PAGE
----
My next shot was made later that month when I had seen a documentary about Helmut Newton on TV. I had been approached by the model Amanda Swan several months before and she was perfect for this shoot. We shot the picture in a large suite at the top floor of the Grand Hotel in Brighton, a slight extravagance but it ended up being worth the extra cost. Extremely bright daylight flooding in through the balcony was supplemented (only just) with about every continuous light I own resulting in an image which owed as much to Hopper as it did to Newton, but I liked it anyway. It was made again with the Olympus EM1 but this time with the wider Olympus 17mm lens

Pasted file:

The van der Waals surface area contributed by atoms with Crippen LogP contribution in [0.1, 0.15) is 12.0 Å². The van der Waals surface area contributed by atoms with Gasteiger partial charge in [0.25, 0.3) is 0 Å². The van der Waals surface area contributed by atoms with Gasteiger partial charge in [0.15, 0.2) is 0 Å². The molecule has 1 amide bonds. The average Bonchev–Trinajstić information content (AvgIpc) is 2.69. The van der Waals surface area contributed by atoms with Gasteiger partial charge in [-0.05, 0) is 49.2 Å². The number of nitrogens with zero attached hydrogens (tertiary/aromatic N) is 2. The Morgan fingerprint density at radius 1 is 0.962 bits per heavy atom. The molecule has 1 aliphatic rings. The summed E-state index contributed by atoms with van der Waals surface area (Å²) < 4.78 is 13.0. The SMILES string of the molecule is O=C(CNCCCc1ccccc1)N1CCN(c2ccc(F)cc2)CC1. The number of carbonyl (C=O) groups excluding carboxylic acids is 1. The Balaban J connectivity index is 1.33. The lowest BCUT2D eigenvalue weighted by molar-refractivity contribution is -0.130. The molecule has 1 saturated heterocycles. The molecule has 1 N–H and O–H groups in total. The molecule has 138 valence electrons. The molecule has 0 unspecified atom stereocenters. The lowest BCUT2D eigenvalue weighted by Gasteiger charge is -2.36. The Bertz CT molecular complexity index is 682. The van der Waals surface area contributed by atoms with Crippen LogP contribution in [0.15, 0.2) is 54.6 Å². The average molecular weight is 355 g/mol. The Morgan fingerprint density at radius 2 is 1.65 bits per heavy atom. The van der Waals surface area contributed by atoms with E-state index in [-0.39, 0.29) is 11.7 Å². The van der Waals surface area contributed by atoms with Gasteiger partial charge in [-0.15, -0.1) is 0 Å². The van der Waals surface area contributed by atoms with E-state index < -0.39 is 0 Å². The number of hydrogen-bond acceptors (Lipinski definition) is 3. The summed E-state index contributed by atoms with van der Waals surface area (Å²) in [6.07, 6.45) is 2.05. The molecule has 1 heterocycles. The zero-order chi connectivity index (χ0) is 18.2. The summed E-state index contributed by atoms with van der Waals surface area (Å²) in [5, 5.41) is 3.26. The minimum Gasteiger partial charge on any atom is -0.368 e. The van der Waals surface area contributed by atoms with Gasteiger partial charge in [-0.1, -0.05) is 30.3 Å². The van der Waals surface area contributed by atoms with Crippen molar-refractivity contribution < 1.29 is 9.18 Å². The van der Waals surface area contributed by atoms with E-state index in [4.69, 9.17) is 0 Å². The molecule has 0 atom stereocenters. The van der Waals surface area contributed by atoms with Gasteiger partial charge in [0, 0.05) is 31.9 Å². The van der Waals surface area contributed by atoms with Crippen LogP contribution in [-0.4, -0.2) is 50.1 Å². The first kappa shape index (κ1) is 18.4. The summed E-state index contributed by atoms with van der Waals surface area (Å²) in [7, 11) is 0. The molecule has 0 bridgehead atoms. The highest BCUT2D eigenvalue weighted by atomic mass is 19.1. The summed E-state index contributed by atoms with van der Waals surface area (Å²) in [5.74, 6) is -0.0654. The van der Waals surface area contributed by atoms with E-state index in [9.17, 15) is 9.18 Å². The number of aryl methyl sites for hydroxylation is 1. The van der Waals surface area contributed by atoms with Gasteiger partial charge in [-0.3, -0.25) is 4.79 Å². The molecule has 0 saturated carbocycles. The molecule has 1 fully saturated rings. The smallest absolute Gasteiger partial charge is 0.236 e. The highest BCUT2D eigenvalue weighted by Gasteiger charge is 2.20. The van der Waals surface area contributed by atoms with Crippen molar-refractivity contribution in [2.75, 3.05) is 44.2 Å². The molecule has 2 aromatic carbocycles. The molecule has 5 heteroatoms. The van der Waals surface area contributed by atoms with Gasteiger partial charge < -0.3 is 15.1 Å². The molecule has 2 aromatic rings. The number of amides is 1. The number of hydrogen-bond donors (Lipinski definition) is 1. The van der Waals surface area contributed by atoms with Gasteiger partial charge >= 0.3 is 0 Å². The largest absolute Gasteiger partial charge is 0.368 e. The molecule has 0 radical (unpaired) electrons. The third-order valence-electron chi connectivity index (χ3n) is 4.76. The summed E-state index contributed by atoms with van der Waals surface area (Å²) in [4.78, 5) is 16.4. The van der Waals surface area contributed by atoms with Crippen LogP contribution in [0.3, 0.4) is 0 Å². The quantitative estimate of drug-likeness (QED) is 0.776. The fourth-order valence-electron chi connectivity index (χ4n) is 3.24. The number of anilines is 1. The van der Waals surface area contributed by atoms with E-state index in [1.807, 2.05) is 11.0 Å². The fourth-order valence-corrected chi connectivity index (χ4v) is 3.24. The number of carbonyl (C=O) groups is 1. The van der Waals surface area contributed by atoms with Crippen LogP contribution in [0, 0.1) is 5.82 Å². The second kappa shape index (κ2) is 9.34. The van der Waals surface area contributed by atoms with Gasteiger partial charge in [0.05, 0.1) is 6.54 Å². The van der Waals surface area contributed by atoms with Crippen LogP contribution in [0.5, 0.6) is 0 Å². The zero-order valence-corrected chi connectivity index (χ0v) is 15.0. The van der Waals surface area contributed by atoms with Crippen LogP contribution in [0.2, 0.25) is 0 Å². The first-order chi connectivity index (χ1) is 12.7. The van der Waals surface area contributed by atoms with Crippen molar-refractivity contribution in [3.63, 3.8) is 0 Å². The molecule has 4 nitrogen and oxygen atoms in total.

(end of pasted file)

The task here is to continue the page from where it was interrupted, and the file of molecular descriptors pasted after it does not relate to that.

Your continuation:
The next image was taken in May when I spent a week in the village of Vejer de la Frontera on Andalusia’s coast of light. I had gone to shoot the Feria celebrations held on the outskirts of Vejer, but I found there were many less obvious photo opportunities back in the town which during the day was quite desolate. I shot this scene without people initially, impressed by the strong geometry and contrasts. Then I did something I rarely do, which was to wait around for a human element to enter the shot. I only needed to wait about 10 minutes and this couple walked up the steps, perfect! The shot was commended in the Travel Photographer of the Year competition and will feature in their book and annual exhibition this summer at the Royal Geographical Society in London.